Rachid Hourizi

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The article outlines the issues that the internet presents to death studies. Part 1 describes a range of online practices that may affect dying, the funeral, grief and memorialization, inheritance and archaeology; it also summarizes the kinds of research that have been done in these fields. Part 2 argues that these new online practices have implications(More)
In the complexity of modern, computerised systems, the current system state can come as an unpleasant shock to even an experienced user. The dominant thinking in this field [Palmer, 1995, Palmer et al, 1993, Degani et al, 1996, Rushby 1999] suggests that much of this "automation surprise" [Palmer 1995] comes as a result of mode error. In this paper, we will(More)
In the contextual complexity of modern, computerised systems, the current system state can come as an unpleasant shock to even an experienced user. In this paper, we show that errors, which occur within such complexity, cannot easily be described in terms of individual tasks and their component actions. We use this starting point to examine the dominant(More)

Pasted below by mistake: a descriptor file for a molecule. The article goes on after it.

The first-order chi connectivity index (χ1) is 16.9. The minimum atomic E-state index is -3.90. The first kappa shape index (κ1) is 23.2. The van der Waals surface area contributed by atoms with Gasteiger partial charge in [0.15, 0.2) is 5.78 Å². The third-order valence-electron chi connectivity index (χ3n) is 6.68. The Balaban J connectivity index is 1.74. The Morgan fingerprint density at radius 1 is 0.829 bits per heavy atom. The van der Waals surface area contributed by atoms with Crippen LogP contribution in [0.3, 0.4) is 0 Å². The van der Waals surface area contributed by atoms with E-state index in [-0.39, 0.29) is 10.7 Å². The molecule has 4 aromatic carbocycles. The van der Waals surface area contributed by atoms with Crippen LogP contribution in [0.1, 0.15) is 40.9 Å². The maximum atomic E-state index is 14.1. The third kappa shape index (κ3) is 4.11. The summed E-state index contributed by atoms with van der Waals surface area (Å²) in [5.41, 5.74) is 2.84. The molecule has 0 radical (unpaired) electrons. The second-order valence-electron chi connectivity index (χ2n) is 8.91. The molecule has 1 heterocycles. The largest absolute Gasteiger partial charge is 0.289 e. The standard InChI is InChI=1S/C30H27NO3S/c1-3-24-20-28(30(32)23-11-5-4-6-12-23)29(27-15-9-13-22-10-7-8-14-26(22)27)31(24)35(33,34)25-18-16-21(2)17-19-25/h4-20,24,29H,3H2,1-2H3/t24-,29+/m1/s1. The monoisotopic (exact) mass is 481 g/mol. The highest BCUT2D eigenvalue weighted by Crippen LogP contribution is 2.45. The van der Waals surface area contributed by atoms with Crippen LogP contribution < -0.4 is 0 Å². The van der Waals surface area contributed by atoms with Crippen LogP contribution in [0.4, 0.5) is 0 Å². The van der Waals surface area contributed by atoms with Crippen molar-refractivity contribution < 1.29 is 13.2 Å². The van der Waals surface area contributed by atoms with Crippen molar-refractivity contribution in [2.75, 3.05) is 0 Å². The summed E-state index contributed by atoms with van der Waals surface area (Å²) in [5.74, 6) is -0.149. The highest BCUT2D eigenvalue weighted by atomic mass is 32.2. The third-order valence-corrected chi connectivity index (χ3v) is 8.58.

Teaching programming is much more like teaching a craft skill than it is a purely theoretical subject. Hence an "apprenticeship" model, where apprentices learn by watching the master do, and then do themselves, and are criticised in their doing, is, we claim, more appropriate than the "lecturer/ lecturee" model that universities implicitly adopt.(More)
In this paper we present an analysis of the complexities of large group collaboration and its application to develop detailed requirements for collaboration schema for Autonomous Systems (AS). These requirements flow from our development of a framework for collaboration that provides a basis for designing, supporting and managing complex collaborative(More)
This workshop brings together a community of researchers and practitioners to identify and develop the research agenda needed to enhance human interaction with increasingly powerful and independent intelligent systems e.g. sensors networks, autonomous systems, agents and robotic systems. These systems have applications in many domains including health,(More)
In this paper we present an analysis of the complexities of large group collaboration that provides a basis for designing, supporting and managing complex collaborative systems that can be applied in various real world settings. We introduce the concepts of ‘collaborative flow’ and ‘working as one’ as descriptive expressions of successful collaborations.(More)